Parks Canada wildlife officials said they first became aware of a young, emaciated, male wolf on Sunshine Road three weeks ago, after Sunshine Village staff reported several wolf sightings, and in response, Parks Canada conducted regular patrols of the area and asked local workers to immediately report any sightings or incidents.
Parks Canada issued a statement on Wednesday saying team members spotted the wolf entering a storage building, and approaching people on July 6.
“Subsequent investigations suggested the animal had been in the area during the previous week, seeking human food and any available garbage. Given this behaviour, the wolf presented a risk to public safety so Parks Canada team members captured and collared the wolf to assess its body condition and monitor its behaviour.”
Parks Canada wildlife officials determined that unfortunately, “due to the wolf’s excessive level of habituation and human food conditioning, to humanely euthanized the wolf to ensure public safety.”
Parks said the action was taken after carefully considering all other options for keeping this animal on the landscape.
“This was a very difficult decision for Parks Canada team members, who work hard to protect these animals and the ecosystems they live in.
:Parks Canada team members work hard to prevent unfortunate situations such as this by using a wide range of tools including educating park visitors and residents, providing bear-proof food garbage bins and food storage facilities, researching and monitoring of wildlife, and increasing compliance and enforcement efforts.”
In a separate incident, on July 5, Parks Canada wildlife officials received a report from the Egypt Lake backcountry campground, where a wolf entered two tents, removed an empty backpack from one tent, and may have obtained unsecured food or garbage from another campsite. In response, Parks Canada closed three backcountry campgrounds in the Egypt Lake area and posted a wolf warning for the surrounding trails. At this time, Parks Canada team members do not know if these two wolf incidents are related. Parks Canada wildlife officials and enforcement officers continue to investigate these incidents.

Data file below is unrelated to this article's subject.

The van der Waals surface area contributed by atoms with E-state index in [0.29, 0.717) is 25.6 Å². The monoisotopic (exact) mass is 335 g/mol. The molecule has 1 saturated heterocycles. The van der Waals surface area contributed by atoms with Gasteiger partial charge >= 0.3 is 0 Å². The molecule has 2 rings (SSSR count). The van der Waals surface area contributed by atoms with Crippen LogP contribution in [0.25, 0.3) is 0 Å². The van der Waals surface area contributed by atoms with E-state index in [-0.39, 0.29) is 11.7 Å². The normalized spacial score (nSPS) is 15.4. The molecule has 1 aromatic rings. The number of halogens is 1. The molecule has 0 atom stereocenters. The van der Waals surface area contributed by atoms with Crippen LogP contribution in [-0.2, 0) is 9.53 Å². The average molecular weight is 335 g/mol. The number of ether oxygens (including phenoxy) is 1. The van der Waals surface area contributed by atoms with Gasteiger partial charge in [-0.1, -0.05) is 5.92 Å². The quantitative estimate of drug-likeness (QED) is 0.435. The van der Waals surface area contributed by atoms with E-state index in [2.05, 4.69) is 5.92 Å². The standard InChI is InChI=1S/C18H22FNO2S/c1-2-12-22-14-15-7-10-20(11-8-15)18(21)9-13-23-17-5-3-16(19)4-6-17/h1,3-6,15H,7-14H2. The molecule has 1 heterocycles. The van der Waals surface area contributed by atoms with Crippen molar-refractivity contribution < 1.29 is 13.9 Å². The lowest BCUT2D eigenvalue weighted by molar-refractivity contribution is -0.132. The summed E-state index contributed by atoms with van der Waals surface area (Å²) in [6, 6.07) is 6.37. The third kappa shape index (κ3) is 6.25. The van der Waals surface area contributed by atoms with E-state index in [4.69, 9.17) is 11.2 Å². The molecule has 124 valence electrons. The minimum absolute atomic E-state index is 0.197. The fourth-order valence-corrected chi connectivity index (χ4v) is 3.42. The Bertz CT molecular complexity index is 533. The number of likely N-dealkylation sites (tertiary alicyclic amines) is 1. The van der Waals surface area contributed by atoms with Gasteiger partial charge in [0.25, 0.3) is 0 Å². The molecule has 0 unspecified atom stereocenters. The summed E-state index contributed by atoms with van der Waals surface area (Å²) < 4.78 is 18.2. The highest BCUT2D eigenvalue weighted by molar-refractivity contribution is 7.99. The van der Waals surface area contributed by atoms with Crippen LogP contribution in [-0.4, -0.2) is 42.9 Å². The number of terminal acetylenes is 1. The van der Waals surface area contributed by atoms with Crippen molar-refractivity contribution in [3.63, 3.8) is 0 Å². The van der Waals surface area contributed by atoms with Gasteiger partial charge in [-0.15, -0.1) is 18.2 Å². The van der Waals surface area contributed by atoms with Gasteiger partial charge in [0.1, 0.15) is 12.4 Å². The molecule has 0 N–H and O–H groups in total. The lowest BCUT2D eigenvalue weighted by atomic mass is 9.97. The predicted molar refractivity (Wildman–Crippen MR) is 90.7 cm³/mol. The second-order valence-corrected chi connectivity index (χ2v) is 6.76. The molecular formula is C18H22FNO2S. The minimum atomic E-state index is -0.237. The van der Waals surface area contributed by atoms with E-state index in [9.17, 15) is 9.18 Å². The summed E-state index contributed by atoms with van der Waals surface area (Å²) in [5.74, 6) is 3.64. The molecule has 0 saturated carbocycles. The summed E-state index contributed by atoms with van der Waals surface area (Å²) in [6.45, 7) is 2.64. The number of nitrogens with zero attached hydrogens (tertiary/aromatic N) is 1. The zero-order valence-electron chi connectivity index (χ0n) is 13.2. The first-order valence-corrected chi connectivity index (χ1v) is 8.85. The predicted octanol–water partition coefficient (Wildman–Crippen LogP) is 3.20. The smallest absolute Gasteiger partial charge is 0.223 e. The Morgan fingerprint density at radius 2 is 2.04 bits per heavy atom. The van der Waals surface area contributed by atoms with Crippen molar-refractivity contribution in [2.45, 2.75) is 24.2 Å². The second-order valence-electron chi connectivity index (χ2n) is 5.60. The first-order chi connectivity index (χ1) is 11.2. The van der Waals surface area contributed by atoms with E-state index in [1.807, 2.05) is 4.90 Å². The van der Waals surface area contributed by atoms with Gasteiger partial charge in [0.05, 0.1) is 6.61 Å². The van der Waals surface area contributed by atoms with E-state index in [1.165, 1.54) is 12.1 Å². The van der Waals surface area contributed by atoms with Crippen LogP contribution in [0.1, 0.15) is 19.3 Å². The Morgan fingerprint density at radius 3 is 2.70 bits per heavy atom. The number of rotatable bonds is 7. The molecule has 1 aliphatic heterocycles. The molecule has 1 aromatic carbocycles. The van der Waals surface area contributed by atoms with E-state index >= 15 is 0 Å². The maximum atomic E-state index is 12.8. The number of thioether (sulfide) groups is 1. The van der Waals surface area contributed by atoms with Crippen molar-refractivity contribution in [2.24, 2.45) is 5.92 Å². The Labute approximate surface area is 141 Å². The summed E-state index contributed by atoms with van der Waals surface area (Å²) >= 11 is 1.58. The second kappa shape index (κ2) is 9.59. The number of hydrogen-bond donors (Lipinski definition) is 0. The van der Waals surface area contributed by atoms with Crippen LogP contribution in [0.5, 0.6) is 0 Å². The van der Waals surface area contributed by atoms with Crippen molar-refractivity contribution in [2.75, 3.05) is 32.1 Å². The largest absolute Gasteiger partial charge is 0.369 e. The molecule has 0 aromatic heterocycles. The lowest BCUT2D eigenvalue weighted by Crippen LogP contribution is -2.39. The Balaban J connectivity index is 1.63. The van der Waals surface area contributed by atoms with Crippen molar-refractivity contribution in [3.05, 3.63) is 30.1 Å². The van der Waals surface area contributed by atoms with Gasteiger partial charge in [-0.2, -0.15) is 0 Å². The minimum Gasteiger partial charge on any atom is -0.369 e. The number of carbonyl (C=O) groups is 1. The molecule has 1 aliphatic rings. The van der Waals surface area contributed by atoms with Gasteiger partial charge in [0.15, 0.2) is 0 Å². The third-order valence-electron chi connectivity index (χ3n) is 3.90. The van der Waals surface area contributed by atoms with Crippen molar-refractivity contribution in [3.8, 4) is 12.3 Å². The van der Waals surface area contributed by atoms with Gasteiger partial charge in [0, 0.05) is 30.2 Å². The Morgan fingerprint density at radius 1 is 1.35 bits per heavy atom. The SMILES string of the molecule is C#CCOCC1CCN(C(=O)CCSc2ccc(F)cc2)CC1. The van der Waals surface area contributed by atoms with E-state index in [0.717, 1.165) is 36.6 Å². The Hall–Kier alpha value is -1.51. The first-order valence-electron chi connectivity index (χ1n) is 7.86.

In a third incident, on July 5, Parks Canada wildlife officials responded to a report of a wolf on the TransCanada Highway east of Banff. This animal was seen later that day near the Two Jack Canal on the Minnewanka Loop Road. On July 6, the same animal was spotted on Banff Avenue. This animal has shown bold behaviour and approached vehicles with dogs. In response, a separate wolf warning has been issued for the Town of Banff, Minnewanka Loop, and Tunnel Mountain areas. Parks Canada said they continuing to monitor this situation.
“It is important to note that the wolf packs that live in and travel through Banff National Park continue to remain healthy. Wolves, like many animals in Banff National Park, have learned how to exist in proximity of humans but the key to their survival is in our hands,” read a statement from Justin Brisbane,Public Relations and Communications Officer with the Banff Field Unit.
Parks Canada reminds all visitors and backcountry campers to stay alert, keep food and garbage secure, never feed wildlife, do not litter, and give wildlife space. Backcountry campers can keep attractants secure in the bear-proof lockers provided at approved backcountry campsites. Everyone is asked to please report ALL wolf sightings to Banff Dispatch at 403-762-1470, and respect all warnings and closures.